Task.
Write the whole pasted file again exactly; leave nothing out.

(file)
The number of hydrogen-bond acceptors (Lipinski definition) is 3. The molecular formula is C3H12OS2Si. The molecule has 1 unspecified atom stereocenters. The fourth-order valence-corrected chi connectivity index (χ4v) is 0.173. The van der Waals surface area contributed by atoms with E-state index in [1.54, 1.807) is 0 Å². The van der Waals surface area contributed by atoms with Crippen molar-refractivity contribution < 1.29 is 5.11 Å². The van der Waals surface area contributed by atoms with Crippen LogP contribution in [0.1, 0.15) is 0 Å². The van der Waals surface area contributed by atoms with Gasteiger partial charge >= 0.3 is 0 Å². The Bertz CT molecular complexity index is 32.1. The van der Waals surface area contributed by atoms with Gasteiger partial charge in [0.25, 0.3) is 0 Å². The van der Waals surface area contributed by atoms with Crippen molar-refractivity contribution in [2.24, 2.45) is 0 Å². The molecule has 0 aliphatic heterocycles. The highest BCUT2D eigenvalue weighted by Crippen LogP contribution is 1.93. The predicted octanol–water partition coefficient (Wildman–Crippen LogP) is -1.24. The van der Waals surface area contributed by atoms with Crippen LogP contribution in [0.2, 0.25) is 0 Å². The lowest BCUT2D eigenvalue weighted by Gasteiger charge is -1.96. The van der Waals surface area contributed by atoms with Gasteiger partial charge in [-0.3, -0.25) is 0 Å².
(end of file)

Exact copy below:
The number of hydrogen-bond acceptors (Lipinski definition) is 3. The molecular formula is C3H12OS2Si. The molecule has 1 unspecified atom stereocenters. The fourth-order valence-corrected chi connectivity index (χ4v) is 0.173. The van der Waals surface area contributed by atoms with E-state index in [1.54, 1.807) is 0 Å². The van der Waals surface area contributed by atoms with Crippen molar-refractivity contribution < 1.29 is 5.11 Å². The van der Waals surface area contributed by atoms with Crippen LogP contribution in [0.1, 0.15) is 0 Å². The van der Waals surface area contributed by atoms with Gasteiger partial charge >= 0.3 is 0 Å². The Bertz CT molecular complexity index is 32.1. The van der Waals surface area contributed by atoms with Gasteiger partial charge in [0.25, 0.3) is 0 Å². The van der Waals surface area contributed by atoms with Crippen molar-refractivity contribution in [2.24, 2.45) is 0 Å². The molecule has 0 aliphatic heterocycles. The highest BCUT2D eigenvalue weighted by Crippen LogP contribution is 1.93. The predicted octanol–water partition coefficient (Wildman–Crippen LogP) is -1.24. The van der Waals surface area contributed by atoms with Crippen LogP contribution in [0.2, 0.25) is 0 Å². The lowest BCUT2D eigenvalue weighted by Gasteiger charge is -1.96. The van der Waals surface area contributed by atoms with Gasteiger partial charge in [-0.3, -0.25) is 0 Å².